A haiku about screening for colon cancer.
When do-sed dram or weigh-ted dusts / no remedy impart
How do you enjoy that / Which will be gone — sooner than someday?
“Compassion” / A pale moon hangs above / The workroom clock reads six, but / Is it day or night?
His mother asks whether or not there will be a scar. I tell her yes. We’ll do our best to make it small, but there will be a scar.
Shrouded in a plastic blanket / Raising the temperature of your / Frail limbs and famished core
Come one, come all, to the emergency room / It’s one a.m., and the rashes are in bloom
Tommy became my patient about halfway through my PICU rotation. He arrived as a transfer from an outside hospital due to concern for liver failure, and on a morning when we already had four admissions, he became another checkbox on my to-do list.
I had such difficulty explaining to my family and friends not in medicine the concept of the match. I finally settled on a lottery-Bachelor fusion to explain it. Just replace the aspiring lovers with program directors and medical students, and roses with Match Day letters.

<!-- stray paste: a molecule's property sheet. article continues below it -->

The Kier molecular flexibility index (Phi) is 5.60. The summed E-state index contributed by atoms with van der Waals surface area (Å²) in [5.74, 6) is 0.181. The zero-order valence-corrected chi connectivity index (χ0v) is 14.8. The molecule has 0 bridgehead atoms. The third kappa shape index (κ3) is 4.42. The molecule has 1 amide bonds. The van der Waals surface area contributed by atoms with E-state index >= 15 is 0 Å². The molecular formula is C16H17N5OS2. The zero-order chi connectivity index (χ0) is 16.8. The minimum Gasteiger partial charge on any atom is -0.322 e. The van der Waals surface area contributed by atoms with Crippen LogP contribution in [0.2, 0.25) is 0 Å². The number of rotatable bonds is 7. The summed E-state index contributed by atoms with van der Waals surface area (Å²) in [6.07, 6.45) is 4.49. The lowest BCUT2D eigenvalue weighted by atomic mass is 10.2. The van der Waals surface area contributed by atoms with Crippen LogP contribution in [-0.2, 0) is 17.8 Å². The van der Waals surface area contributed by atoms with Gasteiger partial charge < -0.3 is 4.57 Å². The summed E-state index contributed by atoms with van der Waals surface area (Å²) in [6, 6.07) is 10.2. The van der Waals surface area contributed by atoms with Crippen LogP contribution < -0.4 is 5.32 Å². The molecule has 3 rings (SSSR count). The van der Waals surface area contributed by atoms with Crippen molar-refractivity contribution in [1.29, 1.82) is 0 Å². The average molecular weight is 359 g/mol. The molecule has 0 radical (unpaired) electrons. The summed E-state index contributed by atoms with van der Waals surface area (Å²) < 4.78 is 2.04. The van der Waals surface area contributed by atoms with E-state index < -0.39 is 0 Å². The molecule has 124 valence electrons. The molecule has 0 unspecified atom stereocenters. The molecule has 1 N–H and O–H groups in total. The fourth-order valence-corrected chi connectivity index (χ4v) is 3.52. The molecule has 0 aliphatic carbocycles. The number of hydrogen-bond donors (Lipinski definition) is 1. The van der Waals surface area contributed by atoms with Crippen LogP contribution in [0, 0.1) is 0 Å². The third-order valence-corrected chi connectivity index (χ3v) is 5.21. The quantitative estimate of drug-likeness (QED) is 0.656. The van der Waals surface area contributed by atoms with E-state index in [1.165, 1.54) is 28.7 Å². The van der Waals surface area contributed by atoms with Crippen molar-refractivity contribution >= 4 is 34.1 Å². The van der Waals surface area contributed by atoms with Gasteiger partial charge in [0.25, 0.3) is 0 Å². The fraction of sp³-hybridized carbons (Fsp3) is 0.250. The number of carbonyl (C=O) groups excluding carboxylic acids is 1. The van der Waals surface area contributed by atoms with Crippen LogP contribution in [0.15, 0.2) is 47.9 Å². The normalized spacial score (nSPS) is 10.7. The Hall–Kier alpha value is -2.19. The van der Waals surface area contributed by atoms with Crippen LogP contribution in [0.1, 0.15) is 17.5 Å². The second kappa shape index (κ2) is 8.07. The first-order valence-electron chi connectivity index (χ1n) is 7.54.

My early idea of what it meant to be a intern came from a combination of pop culture physician idols (i.e. ER) and a handful of actual medical experiences. A dive headfirst from a shopping cart at young age earned me my first trip to the emergency room.
Residency is hard. Anyone who tells you differently needs a stat GI consult because they’re full of it. You will be tired physically, mentally, and emotionally, regardless of what specialty you enter.
From the moment I set foot in the hospital as an intern on June 24, 2016 at 4:55 a.m. to the present as I write this reflection, my life feels as though it were playing in fast forward. It is hard to believe Match Day was almost a year ago.